This week, Rice has hosted a fascinating conference on “Teaching in the University of Tomorrow,” which is trying to think about teaching, technology, and the changing higher ed landscape. You can find out more about the conference here or by viewing the conference’s active, boisterous hashtag, #delange9.
I wanted to post about it because of the conference’s design: most of the keynotes are by very elite presenters (system chancellors, college presidents, founders of startups), paired with very pragmatic breakout sessions, led by local faculty or recognized teaching experts such as José Bowen (@josebowen), Derek Bruff (@derekbruff), or James Lang (@langoncourse).
And then there’s the hashtag, which organizers seeded by inviting a small number of people to tweet about the event. A lot. The so-called social media fellows were: Kelly J. Baker, Dorothy Kim, Ben Railton, Liana M. Silva, and me.
I was a little worried about this role, because it could easily be the case that such fellows could easily become hype men for the conference, which doesn’t sound too interesting. But by inviting folks with a pretty different take on higher education, the conversation both grew dramatically in reach and in complexity. (See also Key & Peele’s comic take on dissident hype men.)
I won’t attempt to summarize the online discussion here, but it is fair to say that the backchannel commentary was both helpful in expected ways (sharing of links for more information, summarizing of speakers’ claims, etc.) and perhaps less expected (more direct airing of skepticism/concerns than you sometimes get at conferences).
Joshua Eyler said a couple of times during the conference that this is at least partly by design, and that part of their thinking was that the conference is best conceived as a conversation among all three modes--keynotes, breakouts, and Twitter. In his view, facilitating different narratives, even highly critical narratives, helps dramatize the complexity of higher education at the present time.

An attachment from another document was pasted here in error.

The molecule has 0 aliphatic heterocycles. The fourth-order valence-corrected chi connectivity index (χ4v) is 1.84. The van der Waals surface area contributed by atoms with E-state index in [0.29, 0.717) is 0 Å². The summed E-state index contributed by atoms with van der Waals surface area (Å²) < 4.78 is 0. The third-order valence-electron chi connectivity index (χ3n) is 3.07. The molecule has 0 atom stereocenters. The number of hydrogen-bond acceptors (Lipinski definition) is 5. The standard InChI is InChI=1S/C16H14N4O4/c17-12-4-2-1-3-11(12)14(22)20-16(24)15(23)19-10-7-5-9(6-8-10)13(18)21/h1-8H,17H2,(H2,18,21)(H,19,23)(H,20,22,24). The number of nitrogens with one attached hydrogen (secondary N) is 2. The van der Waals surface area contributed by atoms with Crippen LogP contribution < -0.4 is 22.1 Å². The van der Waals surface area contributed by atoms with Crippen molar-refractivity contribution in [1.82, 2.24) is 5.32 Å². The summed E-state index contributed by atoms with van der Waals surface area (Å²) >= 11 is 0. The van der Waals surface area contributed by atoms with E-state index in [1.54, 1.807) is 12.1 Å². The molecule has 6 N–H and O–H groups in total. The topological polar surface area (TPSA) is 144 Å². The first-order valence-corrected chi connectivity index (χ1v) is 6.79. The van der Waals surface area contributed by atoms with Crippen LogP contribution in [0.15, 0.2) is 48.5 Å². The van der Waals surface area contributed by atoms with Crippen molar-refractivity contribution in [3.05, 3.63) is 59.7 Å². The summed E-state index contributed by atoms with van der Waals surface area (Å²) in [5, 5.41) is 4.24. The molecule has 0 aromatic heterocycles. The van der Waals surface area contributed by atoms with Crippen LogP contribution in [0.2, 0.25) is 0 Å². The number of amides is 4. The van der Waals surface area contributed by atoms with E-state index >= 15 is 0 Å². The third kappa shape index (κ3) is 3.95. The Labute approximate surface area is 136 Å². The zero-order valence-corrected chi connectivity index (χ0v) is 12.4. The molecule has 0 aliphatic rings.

That kind of mindful approach to incorporating social media seemed worth thinking about for other events, and updates Derek Bruff’s useful 2011 post on “Encouraging a Conference Backchannel on Twitter.” The key steps seemed to be knowing at least some part of the relevant higher ed Twitter community, inviting them long enough in advance, and planning specific ways to incorporate them into the program.
It’s too early for numbers about the conference (it did show up twice on Twitter’s “trending topics”), but it’s definitely the case that more people came to know about the presentations, which were all streamed live, than otherwise would have. And many people who watched the streaming presentations were able to participate in the conference via Twitter. At various points through the conference, moderators would voice questions from social media, so that everyone would be able to hear what was going on.
Have you had experiences mindfully seeding the social media presence of a conference? What worked or didn’t? Let us know in the comments!
Photo of José Bowen’s breakout session during the conference.